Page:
(after we all stop laughing at me for entertaining such a pea-brained thought)

Add to these the facts, circumstances, events and life-arcs I’ve learned just in the last few weeks as I’ve turned my fam-tracking attention to the collateral descendants of my surname-founding, American ancestors.

I like knowing context. And I think most people do. So here’s some for this.

All of us have 16 great-great-grandparents. Those are our grandparents’ grandparents. The mommies and daddies of our parent’s grandparents. Most of the time those are 16 different people (8 couples). And we all — every one of us alive — are composed of 16 equal parts from those 16 people. However, (most of the time) most of us go through life bearing the last-name (the general ID-tag, as opposed to specific ID-tag of our first names) of but only one of those 16 people. It doesn’t make anyone *more* descended from that one particular person, or *more* genetically composed of the one-out-of-16 from whom we get the last name. But few will deny the fact that what ever last name we carry, we all tend to identify with it, and by dint of that, somehow, with the grandparent’s grandparent who had it, more than we do with any of the other 15 gr-gr-grandparents.

My gr-gr-grandfather whose last name I bear was born in 1835 in Indiana as his parents slowly moved from the rugged hills surrounding the banks of the headwaters of the Ohio River across what we now call the Midwest, ending in southwestern Wisconsin, on the banks of the lower Mississippi. He had 4 brothers who all continued the westward journey: one left as soon as he turned 18 for the gold rush in California, going overland in 1851; another followed when he also turned 18, via Panama (1856); another followed them in 1869; and the eldest, after a 20-year career owning a dry-goods store/saloon where the family had landed in Wisconsin moved to the mountains of Colorado when he was 50, fathering more kids and lasting all the way up to 11 days shy of his 77th birthday in 1907.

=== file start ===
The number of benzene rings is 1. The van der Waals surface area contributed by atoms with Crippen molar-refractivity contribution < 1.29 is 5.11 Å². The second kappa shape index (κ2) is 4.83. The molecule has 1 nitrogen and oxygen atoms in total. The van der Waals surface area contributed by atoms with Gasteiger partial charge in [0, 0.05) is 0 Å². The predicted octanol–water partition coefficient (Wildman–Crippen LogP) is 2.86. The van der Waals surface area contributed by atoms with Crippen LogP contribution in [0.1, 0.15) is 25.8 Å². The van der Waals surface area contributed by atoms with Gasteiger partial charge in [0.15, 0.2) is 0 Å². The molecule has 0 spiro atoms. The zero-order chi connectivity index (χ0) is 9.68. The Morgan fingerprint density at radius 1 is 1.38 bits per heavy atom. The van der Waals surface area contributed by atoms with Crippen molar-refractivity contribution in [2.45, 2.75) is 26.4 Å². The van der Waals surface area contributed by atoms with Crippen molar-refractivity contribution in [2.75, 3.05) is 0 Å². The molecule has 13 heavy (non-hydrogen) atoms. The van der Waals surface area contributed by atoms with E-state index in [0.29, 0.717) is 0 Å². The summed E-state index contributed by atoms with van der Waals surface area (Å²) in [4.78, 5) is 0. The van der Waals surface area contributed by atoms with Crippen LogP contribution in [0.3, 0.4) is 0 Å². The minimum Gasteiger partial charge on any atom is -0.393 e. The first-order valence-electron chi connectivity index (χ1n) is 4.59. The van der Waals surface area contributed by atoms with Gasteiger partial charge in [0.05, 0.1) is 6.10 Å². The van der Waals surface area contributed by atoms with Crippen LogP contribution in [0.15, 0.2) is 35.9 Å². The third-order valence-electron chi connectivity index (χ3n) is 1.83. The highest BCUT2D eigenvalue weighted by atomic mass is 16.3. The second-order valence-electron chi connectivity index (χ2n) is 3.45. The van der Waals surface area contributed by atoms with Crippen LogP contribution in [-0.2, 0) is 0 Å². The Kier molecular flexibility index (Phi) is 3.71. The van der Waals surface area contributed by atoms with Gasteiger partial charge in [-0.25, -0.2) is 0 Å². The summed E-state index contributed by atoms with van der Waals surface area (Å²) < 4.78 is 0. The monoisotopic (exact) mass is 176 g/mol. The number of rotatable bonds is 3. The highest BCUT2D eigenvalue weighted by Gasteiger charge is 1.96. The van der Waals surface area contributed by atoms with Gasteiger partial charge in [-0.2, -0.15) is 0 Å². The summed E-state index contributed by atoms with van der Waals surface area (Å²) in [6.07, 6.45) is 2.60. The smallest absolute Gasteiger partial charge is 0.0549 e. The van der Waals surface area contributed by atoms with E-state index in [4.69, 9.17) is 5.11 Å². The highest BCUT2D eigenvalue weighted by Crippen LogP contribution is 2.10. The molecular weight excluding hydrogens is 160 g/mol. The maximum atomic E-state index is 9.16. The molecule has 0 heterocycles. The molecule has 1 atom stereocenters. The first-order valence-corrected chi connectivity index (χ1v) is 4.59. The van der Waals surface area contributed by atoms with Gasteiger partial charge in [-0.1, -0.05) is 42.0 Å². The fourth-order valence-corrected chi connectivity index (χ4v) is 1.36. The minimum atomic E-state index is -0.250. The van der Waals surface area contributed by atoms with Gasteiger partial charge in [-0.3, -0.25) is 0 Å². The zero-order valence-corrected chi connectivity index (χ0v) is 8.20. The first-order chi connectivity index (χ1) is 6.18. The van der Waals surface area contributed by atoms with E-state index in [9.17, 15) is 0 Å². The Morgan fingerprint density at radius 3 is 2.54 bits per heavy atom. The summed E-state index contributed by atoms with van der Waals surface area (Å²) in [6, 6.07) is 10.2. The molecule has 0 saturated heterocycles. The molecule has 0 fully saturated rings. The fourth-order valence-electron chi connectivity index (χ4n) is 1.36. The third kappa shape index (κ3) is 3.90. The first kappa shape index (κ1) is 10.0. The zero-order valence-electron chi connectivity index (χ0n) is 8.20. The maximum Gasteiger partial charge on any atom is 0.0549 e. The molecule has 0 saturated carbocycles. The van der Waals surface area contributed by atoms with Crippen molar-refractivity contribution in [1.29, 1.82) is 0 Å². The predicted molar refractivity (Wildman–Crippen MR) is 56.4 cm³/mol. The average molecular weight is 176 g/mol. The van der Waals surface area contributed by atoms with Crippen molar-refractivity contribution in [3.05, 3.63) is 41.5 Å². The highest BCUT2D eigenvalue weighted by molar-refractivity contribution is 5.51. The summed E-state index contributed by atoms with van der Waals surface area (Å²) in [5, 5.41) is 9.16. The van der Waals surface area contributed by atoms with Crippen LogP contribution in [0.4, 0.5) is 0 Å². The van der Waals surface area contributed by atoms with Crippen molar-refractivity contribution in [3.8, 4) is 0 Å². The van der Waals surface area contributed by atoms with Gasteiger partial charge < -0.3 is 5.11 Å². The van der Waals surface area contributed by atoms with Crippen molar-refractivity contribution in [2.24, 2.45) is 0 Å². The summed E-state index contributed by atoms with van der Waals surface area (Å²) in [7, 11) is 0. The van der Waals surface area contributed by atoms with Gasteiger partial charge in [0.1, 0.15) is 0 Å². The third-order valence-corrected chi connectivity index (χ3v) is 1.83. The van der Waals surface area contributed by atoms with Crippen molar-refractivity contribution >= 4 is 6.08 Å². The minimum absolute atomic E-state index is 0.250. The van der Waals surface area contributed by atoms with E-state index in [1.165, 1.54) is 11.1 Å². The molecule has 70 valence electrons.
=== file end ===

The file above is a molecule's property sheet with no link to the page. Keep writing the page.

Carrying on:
I’d cursorily looked at these west-flung great-grand-uncles of mine in 1987 as I was segueing out of my “1st wave” of genealogy and located their kids throughout California and Colorado @ the start of the 20th century. I even successfully charted the third Californian’s entire descendant legacy in the form of a great guy who’s a doctor and pater familias to his own happy and healthy brood. And 10 years later, in a very brief “2nd wave” of this pursuit I made contact with a descendant of the California pioneer of those 19th century Campbell brothers (learning of the overland trek in 1851).

Since then I’d done virtually no work on this stuff.

But just over the the last few weeks I’ve learned the fate of 40 of the staggering 43 grandkids of these Campbell brothers’ parents (my 3rd great-grandparents) George Campbell and Rachel Bilderback. 43! Each of those people had 30-odd first cousins (depending on how many siblings each had)! That’s crazy!

And over these last few weeks in the high summer of 2012 I’ve learned that only 26 of those 40 whose legacies are known (of the 43) went on to have kids of their own. And I’ve traced most of the lines to the present day.

And boy, howdy, are there more stories — each one worthwhile, fascinating, enervating and life-affirming.

It’s the stuff of life. These are the players.

Stay tuned for Part 2, wherein I share some of these remarkable true tales of life.


Leave a Reply

Fill in your details below or click an icon to log in: Logo

You are commenting using your account. Log Out /  Change )

Google+ photo

You are commenting using your Google+ account. Log Out /  Change )

Twitter picture

You are commenting using your Twitter account. Log Out /  Change )

Facebook photo

You are commenting using your Facebook account. Log Out /  Change )


Connecting to %s